My moan? Kids screaming and not being told to quieten down. Builders working on Sundays.
Totally agree with the idea of bans on making a noise etc on Sundays. If it can be done abroad, why not here? Keep Sunday Special.

Linda says:
20 June 2016

My neighbours are generally thoughtful and let me know when they are going to have friends round and play music etc. However, they have recently acquired a dog and yesterday, the first reasonable weather for a while, we were disturbed the whole day by either the dog barking or the owners shouting at the dog. I don’t want to cause bad feeling but I will have to raise it wth them if it continues.

Now that we have had a fine and sunny day we find a drone ‘wandering’ over our garden- horrid high pitched noise. Phoned the Police to find out what the legal position is- they didn’t know. Tracked down where it had come from and asked the young lad to respect our privacy and not fly a drone above our 15 ft hedge and not only into(over) our garden but also our neighbours. Forgot to ask if it had a camera attached. Hope that will not happen again- seems to be a sign of the times?

This comment was removed at the request of the user

This comment was removed at the request of the user

Thanks Duncan. I gather from a villager elsewhere it is becoming a nuisance and they are worried in case the drone is being used to target properties.

This comment was removed at the request of the user

There are regulations in place on the operation of drones. There are several restrictions although I do not know the details, but the Civil Aviation Authority is the responsible government body and I would suggest that any concerns are reported to them in the first instance to see if any infringements have occurred. It worries me that people might try to bring a drone down in a populated area with potential harm to people and property.

@user-66219 – I have only read about these early jammers. Of course spark transmitters don’t operate at a specific frequency and could cause mayhem. When I was a student I built a pocket-sized one transistor medium wave radio jammer with a range of about 3 metres because I was fed-up with the pop music played all day where I was doing a vacation job. I found it in the loft when I was moving home recently.

Watching drones still has novelty value for me, but I can see that there is considerable potential for causing public nuisance.

This comment was removed at the request of the user

According to the CAA’s Dronecode, drones fitted with cameras must not be flown within 50 metres of people, vehicles, buildings or structures. That seems fairly conclusive to me and a reason to report an offender hovering a drone over someone’s back garden.

This comment was removed at the request of the user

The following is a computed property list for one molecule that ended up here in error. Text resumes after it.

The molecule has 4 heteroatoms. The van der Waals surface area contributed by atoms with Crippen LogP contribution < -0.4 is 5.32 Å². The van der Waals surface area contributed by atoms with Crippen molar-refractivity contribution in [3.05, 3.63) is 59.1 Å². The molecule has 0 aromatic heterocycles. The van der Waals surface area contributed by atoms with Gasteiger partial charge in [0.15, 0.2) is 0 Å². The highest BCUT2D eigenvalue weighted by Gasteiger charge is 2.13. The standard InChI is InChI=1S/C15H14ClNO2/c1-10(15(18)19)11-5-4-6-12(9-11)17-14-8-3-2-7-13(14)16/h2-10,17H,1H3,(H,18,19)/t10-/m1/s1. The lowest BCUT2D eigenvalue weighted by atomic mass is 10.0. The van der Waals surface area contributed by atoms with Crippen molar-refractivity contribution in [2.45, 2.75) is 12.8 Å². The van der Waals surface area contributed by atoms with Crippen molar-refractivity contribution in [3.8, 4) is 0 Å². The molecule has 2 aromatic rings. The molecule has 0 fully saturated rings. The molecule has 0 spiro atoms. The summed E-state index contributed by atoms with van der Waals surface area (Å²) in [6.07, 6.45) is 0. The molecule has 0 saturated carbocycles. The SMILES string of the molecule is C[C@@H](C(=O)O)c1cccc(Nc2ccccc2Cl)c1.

Agreed, but it’s a reasonable assumption that any drone being operated over property has a camera on it. What other reason would there be to fly a drone when there’s more fun to be had with a radio-controlled model aeroplane?

This comment was removed at the request of the user

I agree that if you move to a residence under a main commercial flight path, then you should accept the noise, but I have lived in a quiet residential area for over 30 years. I am now more than ever bombarded with the howling drone of lightweight training plains being used by would-be flying enthusiasts who are prepared to pay a lot of money to gain a licence. As the aerodrome in question is on the coast – why does this training not take place in the estuary instead of over residents’ private houses?

This comment was removed at the request of the user

Duncan – thank you for your response. I would agree if the aerodrome trainers were sending their pupils in-land for that reason, but my house is even nearer to the sea than the aerodrome is! I am only half a mile from the actual coast, so I tend to doubt the weather conditions would be noticeably different. I very much agree with your comment about engine failure danger. Where they train now, houses are at risk, but there is a large expanse of sea grass and flat land on which they could land in an emergency.

This comment was removed at the request of the user

Lawrence Daniell says:
21 June 2016

Wind chime in my neighbours garden. Especially annoying as they never seem to go into their go garden!

Neighbours who can’t understand why we don’t enjoy their music or radio as much as they do, when they open the doors and windows and turn it up, to be able to hear it loud and clear while sitting in the garden.
Dogs left alone or ignored, to bark continually for hours on end.
Neighbour who spends hours at weekends using an electric sawbench, presumably for business.

peter Bishop says:
22 June 2016

At the bottom of our garden is some parkland leading down to the river. Some years ago the Council decided to build a steel ramped skatepark. The noise was appalling. Every few seconds there was a dreadful crash, just like somebody throwing bricks into an empty skip. For any technical people reading this the noise was 85dB in my garden. After an 18 month battle with the council, the Ombudsman declared a statutory nuisance and insisted upon it’s closure. With perseverance it is possible to establish “statutory nuisance”, which is quite a powerful legal tool.

I lived in the same home for 34 years and the only real problem was a neighbour who used to turn the car stereo on loud when he washed his car, sometimes more than once a week. I think he takes it to the car wash now because it’s years since I have heard music. I’m not keen on the noise created by petrol mowers, especially my own.

At my new home, one of the neighbours has bought a huge trampoline for the kids and it gets a bit noisy when they have their friends round.